No room for rivalry

Students shouldn't suffer in the crossfire as traditional schools and vocational colleges figure out how to peacefully coexist

Vocational education

An article published this week on the Guardian website delved into the potentially uneasy relationship between traditional schools and the new breed of vocationally-focused University Technical Colleges (UTCs). The politics and logistics of establishing these new kids on the educational block may seem somewhat removed from day-to-day experiences of students, but in reality, we’ve seen that stereotypes, strained relationships and pressure to maintain pupil numbers can filter down and have an impact on the students themselves.

CERP researchers carried out some of the very first work looking into student experiences of UTCs, and while students in this small study were generally very positive, many reported having to battle disapproval and negativity about their decision to move from ‘traditional’ schools. Sadly, this often came from figures of authority and trust – their teachers.

While some teachers, particularly those in more ‘hands on’ subjects like DT, supported their students’ decisions to move to a more vocational education and saw it as a valuable opportunity, others were less encouraging. Some dismissed the UTCs, saying the teaching would be poor and that students would scurry back to their old schools within weeks. One student was even told that moving to a UTC would be ‘the biggest mistake of her life,’ another was wrongly told that his grades weren’t high enough to get into a UTC (UTCs do not select students according to ability).

Subtler tactics included not allowing students time off to attend residential introductory sessions at their chosen UTC, or even bumping pupils to higher ability sets to encourage them to stay at school.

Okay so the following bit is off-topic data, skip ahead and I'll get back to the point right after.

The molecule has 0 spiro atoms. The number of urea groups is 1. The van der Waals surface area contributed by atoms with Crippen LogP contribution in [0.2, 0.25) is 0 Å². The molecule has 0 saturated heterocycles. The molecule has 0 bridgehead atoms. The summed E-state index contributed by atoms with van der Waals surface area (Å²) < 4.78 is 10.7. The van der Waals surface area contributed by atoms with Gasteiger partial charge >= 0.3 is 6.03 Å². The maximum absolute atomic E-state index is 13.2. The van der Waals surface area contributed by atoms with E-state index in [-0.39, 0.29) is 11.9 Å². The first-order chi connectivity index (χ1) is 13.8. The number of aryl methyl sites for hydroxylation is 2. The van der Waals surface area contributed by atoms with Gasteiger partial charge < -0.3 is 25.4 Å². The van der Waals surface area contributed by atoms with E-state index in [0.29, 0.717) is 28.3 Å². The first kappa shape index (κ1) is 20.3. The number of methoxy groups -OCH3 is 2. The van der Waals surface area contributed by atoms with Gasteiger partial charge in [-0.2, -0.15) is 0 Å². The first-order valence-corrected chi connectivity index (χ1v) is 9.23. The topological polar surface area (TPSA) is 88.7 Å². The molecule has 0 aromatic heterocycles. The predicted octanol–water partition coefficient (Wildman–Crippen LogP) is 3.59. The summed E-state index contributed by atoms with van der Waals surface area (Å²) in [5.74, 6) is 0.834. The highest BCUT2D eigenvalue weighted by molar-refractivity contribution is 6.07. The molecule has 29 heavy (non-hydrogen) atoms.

CERP researchers visited UTCs specialising in Engineering – a field suffering from its own negative stereotypes – which students also had to deal with, girls in particular. Some students protected themselves by simply not telling their teachers or friends of their decision to move until the last day of term, anticipating the negative comments that would come their way.

The government is committed to opening more UTCs in the coming years – increasing the 17 currently operating to 50 by 2015/16. With each UTC catering to 500-800 students, many thousands of young people are destined to make the transition. As a new initiative there are bound to be unknowns and concerns about the success of a new educational pathway – but students deserve a realistic picture of the choices before them, and it’s important that those they approach for advice are able to provide well-informed, unbiased guidance on the options available.

Anna Nagle

Research on this topic was carried out by CERP researchers Debra Malpass and Hayley Limmer

Things you might be interested in:
Blog post: What do students think of UTCs?
Blog post: ‘Girls can’t be engineers’
Research paper: University technical college students’ perceptions and experiences of studying engineering

Debra and Hayley presented their research on students’ experience of UTC education at the Journal of Vocational Education and Training 10th International Conference in 2013. Their presentations can be downloaded here.

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